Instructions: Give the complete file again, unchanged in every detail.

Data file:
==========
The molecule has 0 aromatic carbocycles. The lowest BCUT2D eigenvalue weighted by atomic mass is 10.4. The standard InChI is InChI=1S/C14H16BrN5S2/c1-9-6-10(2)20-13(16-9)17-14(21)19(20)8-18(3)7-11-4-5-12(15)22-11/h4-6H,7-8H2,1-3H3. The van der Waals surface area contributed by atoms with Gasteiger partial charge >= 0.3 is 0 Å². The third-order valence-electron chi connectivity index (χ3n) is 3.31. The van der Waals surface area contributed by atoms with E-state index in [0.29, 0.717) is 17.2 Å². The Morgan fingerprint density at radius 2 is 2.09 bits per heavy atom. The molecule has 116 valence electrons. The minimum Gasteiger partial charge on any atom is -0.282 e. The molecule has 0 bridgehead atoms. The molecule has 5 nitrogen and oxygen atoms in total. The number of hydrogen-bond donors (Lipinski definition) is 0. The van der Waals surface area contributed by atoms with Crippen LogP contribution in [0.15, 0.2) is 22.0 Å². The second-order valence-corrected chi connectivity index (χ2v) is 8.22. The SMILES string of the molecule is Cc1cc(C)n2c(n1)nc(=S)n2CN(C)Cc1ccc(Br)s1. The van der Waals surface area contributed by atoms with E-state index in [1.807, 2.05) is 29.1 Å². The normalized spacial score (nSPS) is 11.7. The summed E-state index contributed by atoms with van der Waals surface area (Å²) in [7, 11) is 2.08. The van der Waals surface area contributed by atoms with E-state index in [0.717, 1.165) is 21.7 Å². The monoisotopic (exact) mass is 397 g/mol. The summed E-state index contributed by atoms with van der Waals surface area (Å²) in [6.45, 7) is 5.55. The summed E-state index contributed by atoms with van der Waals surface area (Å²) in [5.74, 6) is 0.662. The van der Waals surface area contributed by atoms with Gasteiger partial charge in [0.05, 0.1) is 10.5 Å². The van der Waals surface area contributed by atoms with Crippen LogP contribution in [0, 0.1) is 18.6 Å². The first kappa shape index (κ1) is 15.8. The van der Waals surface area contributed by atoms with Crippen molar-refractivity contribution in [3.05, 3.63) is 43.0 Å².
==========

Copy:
The molecule has 0 aromatic carbocycles. The lowest BCUT2D eigenvalue weighted by atomic mass is 10.4. The standard InChI is InChI=1S/C14H16BrN5S2/c1-9-6-10(2)20-13(16-9)17-14(21)19(20)8-18(3)7-11-4-5-12(15)22-11/h4-6H,7-8H2,1-3H3. The van der Waals surface area contributed by atoms with Gasteiger partial charge >= 0.3 is 0 Å². The third-order valence-electron chi connectivity index (χ3n) is 3.31. The van der Waals surface area contributed by atoms with E-state index in [0.29, 0.717) is 17.2 Å². The Morgan fingerprint density at radius 2 is 2.09 bits per heavy atom. The molecule has 116 valence electrons. The minimum Gasteiger partial charge on any atom is -0.282 e. The molecule has 0 bridgehead atoms. The molecule has 5 nitrogen and oxygen atoms in total. The number of hydrogen-bond donors (Lipinski definition) is 0. The van der Waals surface area contributed by atoms with Crippen LogP contribution in [0.15, 0.2) is 22.0 Å². The second-order valence-corrected chi connectivity index (χ2v) is 8.22. The SMILES string of the molecule is Cc1cc(C)n2c(n1)nc(=S)n2CN(C)Cc1ccc(Br)s1. The van der Waals surface area contributed by atoms with E-state index in [1.807, 2.05) is 29.1 Å². The normalized spacial score (nSPS) is 11.7. The summed E-state index contributed by atoms with van der Waals surface area (Å²) in [7, 11) is 2.08. The van der Waals surface area contributed by atoms with E-state index in [0.717, 1.165) is 21.7 Å². The monoisotopic (exact) mass is 397 g/mol. The summed E-state index contributed by atoms with van der Waals surface area (Å²) in [6.45, 7) is 5.55. The summed E-state index contributed by atoms with van der Waals surface area (Å²) in [5.74, 6) is 0.662. The van der Waals surface area contributed by atoms with Gasteiger partial charge in [0.05, 0.1) is 10.5 Å². The van der Waals surface area contributed by atoms with Crippen LogP contribution in [0, 0.1) is 18.6 Å². The first kappa shape index (κ1) is 15.8. The van der Waals surface area contributed by atoms with Crippen molar-refractivity contribution in [3.05, 3.63) is 43.0 Å².